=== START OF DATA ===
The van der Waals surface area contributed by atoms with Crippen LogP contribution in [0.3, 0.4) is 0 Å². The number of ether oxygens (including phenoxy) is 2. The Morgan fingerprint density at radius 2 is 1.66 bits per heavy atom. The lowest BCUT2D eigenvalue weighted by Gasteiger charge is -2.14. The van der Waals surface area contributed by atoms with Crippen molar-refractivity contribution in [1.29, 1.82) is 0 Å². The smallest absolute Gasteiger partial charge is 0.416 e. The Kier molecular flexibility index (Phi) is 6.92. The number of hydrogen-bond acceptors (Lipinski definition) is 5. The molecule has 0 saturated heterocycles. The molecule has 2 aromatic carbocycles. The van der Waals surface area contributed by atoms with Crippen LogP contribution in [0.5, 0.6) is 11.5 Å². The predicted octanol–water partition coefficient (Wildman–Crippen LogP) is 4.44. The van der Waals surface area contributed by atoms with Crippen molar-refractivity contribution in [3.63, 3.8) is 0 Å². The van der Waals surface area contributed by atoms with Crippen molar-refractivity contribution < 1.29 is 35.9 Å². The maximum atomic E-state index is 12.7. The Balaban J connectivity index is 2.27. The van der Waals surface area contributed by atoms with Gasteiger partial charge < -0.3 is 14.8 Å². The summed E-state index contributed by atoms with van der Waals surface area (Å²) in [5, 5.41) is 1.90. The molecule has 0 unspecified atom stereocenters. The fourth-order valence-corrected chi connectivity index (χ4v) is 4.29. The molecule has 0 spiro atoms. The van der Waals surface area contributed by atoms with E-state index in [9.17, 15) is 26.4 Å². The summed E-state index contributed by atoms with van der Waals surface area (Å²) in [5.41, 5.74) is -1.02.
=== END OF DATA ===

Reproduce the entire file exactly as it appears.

The van der Waals surface area contributed by atoms with Crippen LogP contribution in [0.3, 0.4) is 0 Å². The number of ether oxygens (including phenoxy) is 2. The Morgan fingerprint density at radius 2 is 1.66 bits per heavy atom. The lowest BCUT2D eigenvalue weighted by Gasteiger charge is -2.14. The van der Waals surface area contributed by atoms with Crippen molar-refractivity contribution in [1.29, 1.82) is 0 Å². The smallest absolute Gasteiger partial charge is 0.416 e. The Kier molecular flexibility index (Phi) is 6.92. The number of hydrogen-bond acceptors (Lipinski definition) is 5. The molecule has 0 saturated heterocycles. The molecule has 2 aromatic carbocycles. The van der Waals surface area contributed by atoms with Crippen LogP contribution in [0.5, 0.6) is 11.5 Å². The predicted octanol–water partition coefficient (Wildman–Crippen LogP) is 4.44. The van der Waals surface area contributed by atoms with Crippen molar-refractivity contribution in [3.63, 3.8) is 0 Å². The van der Waals surface area contributed by atoms with Crippen molar-refractivity contribution < 1.29 is 35.9 Å². The maximum atomic E-state index is 12.7. The Balaban J connectivity index is 2.27. The van der Waals surface area contributed by atoms with Gasteiger partial charge < -0.3 is 14.8 Å². The summed E-state index contributed by atoms with van der Waals surface area (Å²) in [5, 5.41) is 1.90. The molecule has 0 unspecified atom stereocenters. The fourth-order valence-corrected chi connectivity index (χ4v) is 4.29. The molecule has 0 spiro atoms. The van der Waals surface area contributed by atoms with E-state index in [9.17, 15) is 26.4 Å². The summed E-state index contributed by atoms with van der Waals surface area (Å²) in [5.41, 5.74) is -1.02.